The Yankees already had a 3-1 lead on Boston ace Chris Sale before they pounded a litany of relievers to a six-run sixth inning in Yankee Stadium in the ESPN Sunday night game on September 3, 2017. Solo homers from Chase Headley, Matt Holliday, and Todd Frazier did the early damage, more than enough to offset the lone Red Sox tally, on two [rare] Frazier errors in the sixth. Starlin Castro had a three-run double in the big inning, and Luis Severino struck out nine over six innings for the 9-2 win.
Going strongly against the trend he had established in two previous seasons, Hiroki Kuroda finished strong in 2014, and the 5-1 win over Boston in Yankee Stadium on September 3 was one of his best. Outdueling Red Sox righty Anthony Ranaudo, he used 95 throws to retire the visitors through seven on four hits and no walks, with eight strike outs, surrendering one run. And the offensive star was from the other side of the day’s battery, as Brian McCann went 4-for-4 and drove in three runs on a two-run jack and an rbi single.
Another mini-Mantle fest starts with the defeat of Bob Lemon and the Indians on September 3, 1954, which snapped an 11-game Lemon winning streak. Mickey Mantle‘s bomb way up into the right field upper deck in the sixth started the Yankee scoring, which resulted in a 3-2 Bomber win.
On September 3, 1958, Mickey Mantle‘s eighth-inning homer brought the Yanks even from having been behind Boston, 5-3. Once Yogi Berra hit a three-run ninth-inning shot to end it at 8-5 Yanks, he and Mickey were tied with 85 rbi’s on the season.
When Mickey Mantle hit his 50th homer of the year on September 3, 1961, he and Roger Maris (53) became the first teammates with 50 each. Mantle’s blow, his second home run that day, tied the Tigers in the ninth inning, and then Elston Howard won it 8-5 with a three-run drive.
Home runs from Adam Lind and Eric Thames had Bartolo Colon on the short end of a 4-3 score in Yankee Stadium on September 3, 2011, but Robinson Cano‘s two-run double and an rbi single from Nick Swisher comprised a three-run seventh-inning rallly in the 6-4 Yankee win.
The newly hot Curtis Granderson led the way with two doubles and three rbi’s in a 7-3 Yankee win over Toronto in Yankee Stadium on September 3, 2010. Brett Gardner walked twice, tripled, and scored all three times. It was one in a series of starts where young righty Ivan Nova showed promise, but failed to qualify for a win because he was lifted with two on and two outs in the fifth inning. Nova appeared to solve his fifth-inning problem in 2011.
Seattle came to town for a Labor Day battle on September 3, 2007, trailing the Yanks by just two games in the Wild Card standings. An expected pitchers’ duel between Felix Hernandez and Roger Clemens never materialized, and struggling Mike Mussina relieved The Rocket at 5-1 down after four. Ichiro Suzuki and Jose Guillen had three hits apiece and Ichiro homered in the 7-1 Mariners win.
Yankee fans needn’t have worried when Darrell Rasner got a start vs. the Twins on September 3, 2006, even though Torii Hunter‘s second inning home run gave the visitors a 1-0 lead, as the Yanks would storm back to win 10-1, with Rasner going six. In playing his 1,647th game as Yankee shortstop, Derek Jeter tied Phil Rizzuto, whom we lost last year. Alex Rodriguez drove in five with a single and two home runs, giving him nine straight seasons with at least 100 rbi’s and 30 homers, a mark that he would stretch to 10 years in a row in August 2007. No other player in history can make that claim.
The best that can be said for our third day being held hostage in Veterans Stadium (OK, we were just in Philly and attended games there three days running, but it felt like we were being punished) on September 3, 1997, was that the Yanks actually put up a fight before falling 5-4 in a three-game Phillies sweep. Mickey Morandini‘s single off Mike Stanton started the game-winning rally in the bottom of the ninth.
Yankees starter Roger Clemens was dominant in a 4-2 victory in Yankee Stadium vs. the Red Sox on September 3, 2002. He pitched into the eighth allowing just three hits, and the 10 strike outs marked the 102nd time in his career he posted them in double digits. Derek Jeter and Jason Giambi homered and Frank Castillo took the loss.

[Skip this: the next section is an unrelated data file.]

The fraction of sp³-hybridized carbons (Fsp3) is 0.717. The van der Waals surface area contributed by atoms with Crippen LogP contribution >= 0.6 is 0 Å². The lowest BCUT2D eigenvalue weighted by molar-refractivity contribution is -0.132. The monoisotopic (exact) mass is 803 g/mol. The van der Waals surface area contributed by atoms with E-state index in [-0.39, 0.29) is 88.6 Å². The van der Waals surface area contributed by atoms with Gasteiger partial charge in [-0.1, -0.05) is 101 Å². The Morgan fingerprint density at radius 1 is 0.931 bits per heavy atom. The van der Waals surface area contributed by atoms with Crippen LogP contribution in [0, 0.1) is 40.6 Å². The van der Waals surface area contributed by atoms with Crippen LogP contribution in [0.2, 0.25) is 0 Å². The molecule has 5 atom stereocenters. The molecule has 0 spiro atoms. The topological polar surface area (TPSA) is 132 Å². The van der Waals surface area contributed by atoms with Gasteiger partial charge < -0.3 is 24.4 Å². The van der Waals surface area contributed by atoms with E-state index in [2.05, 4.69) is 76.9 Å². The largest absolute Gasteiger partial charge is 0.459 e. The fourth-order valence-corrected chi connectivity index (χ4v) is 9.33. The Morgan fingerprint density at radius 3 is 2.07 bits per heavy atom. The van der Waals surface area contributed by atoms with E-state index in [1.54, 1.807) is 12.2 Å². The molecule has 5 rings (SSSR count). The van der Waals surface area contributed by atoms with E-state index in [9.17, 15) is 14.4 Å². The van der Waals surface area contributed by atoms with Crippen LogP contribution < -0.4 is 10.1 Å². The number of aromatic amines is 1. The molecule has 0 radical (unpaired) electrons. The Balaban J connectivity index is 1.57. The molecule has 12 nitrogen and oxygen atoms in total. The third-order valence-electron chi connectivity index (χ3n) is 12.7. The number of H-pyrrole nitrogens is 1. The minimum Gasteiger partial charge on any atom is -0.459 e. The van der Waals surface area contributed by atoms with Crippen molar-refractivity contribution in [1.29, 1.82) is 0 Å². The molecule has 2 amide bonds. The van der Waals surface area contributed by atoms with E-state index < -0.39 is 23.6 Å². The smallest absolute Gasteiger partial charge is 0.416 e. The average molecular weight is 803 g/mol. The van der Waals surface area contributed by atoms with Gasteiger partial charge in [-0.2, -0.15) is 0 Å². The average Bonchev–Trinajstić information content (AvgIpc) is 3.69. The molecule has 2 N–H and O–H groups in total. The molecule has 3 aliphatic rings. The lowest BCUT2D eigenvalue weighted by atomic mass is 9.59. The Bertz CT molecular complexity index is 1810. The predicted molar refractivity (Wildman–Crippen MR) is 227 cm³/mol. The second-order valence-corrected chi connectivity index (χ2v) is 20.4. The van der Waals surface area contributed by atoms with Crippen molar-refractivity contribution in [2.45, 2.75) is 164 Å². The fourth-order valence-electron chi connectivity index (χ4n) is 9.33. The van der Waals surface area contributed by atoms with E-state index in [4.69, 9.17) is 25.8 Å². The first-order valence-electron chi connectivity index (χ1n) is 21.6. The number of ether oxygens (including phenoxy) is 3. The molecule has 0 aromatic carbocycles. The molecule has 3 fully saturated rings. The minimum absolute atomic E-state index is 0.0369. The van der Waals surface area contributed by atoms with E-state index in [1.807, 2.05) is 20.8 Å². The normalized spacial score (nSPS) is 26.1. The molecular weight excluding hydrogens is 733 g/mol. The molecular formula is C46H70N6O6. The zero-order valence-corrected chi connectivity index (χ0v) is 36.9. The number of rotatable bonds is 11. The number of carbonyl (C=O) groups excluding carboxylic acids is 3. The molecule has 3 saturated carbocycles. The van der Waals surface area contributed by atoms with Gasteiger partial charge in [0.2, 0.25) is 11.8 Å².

The Yanks wasted fourth-inning home runs by Jason Giambi and Jorge Posada in a 4-3 loss to the Blue Jays in Toronto on September 3, 2003.
The Yankees recalled righthander Jonathan Albaladejo from AAA Scranton-Wilkes Barre on September 3, 2009.
On September 3, 1947, the Yankees set a record by totaling 18 singles in their first-game, 11-2 win over the Red Sox. The New Yorkers took the second game that day too, 9-6 in Fenway Park.
Joe McGinnity hurled both ends of a doubleheader on September 3, 1901 for the Baltimore Orioles, the franchise that would be relocated to New York as the Highlanders in 1903. Joe defeated Milwaukee 10-0 in the opener, but lost the second game to them 6-1.
There are two very familiar highlights, one good and one bad, from the Yanks’ 3-1 loss to the Orioles in Yankee Stadium on September 3, 2004. When Derek Jeter homered to right on Rodrigo Lopez‘s fourth pitch of the game, he moved ahead of the beloved Don Mattingly into ninth place on the Yankees’ all-time runs-scored list. On the down side, Kevin Brown bobbled John Olerud‘s throw, fell to the ground, and hurt himself on Geronimo Gil‘s fifth-inning roller to first. Sound familiar? Lopez, ex-Yank Jason Grimsley, and Jorge Julio held the Yanks to six hits while striking out 10.
The Yanks beat the Senators 9-3 in Washington on September 3, 1921, behind the pitching of Carl Mays and Babe Ruth‘s 50th home run of the season.
When Matt Kinney of the Twins dueled Roger Clemens in Yankee Stadium on September 3, 2000, they left the game tied at one on Tino Martinez and Ron Coomer home runs. But Minnesota pushed the winner across in the top of the 10th in a 2-1 win.
While the Yankees were sweeping two games from the Red Sox, 1-0 and 4-1, on September 3, 1917, the White Sox took two from the Tigers for the second day in a row. Many in Boston suspected later that Detroit did not make their best effort against Chicago in those four games, in effect handing them the 1917 AL pennant.
Brooks Robinson knocked in both runs in a 2-0 Orioles win over the Yanks behind Jack Fisher‘s seven hitter on September 3, 1960.
It was weird how Bobby Thigpen, a phenom in college, came on the major league scene like a house afire, eclipsing Dave Righetti‘s league-record 47 saves on September 3, 1990, eventually reaching 57. The totals that followed, 30 in 1991, 22 in 1992, and two more in the next few years, bespeak his sudden fade from prominence.
In a 5-1 Yankees victory over the A’s on September 3, 1951, newly acquired hurler Johnny Sain threw a five-hitter in the win, but Philadelphia recovered to take Game Two 3-2.
The Philadelphia A’s beat the Yanks 3-0 on September 3, 1952 behind Harry Byrd‘s one-hitter.
The Yankees were the beneficiaries of wins in two forfeited games on September 3, the first one over the Athletics in 1906. New York won the first game 4-3. Then when Yankee baserunner Willie Keeler collided with shortstop Lave Cross in the nightcap, two runs scored. The A’s protested to the ump to no avail, and when they continued he awarded the game to New York (though the score was listed as 3-3).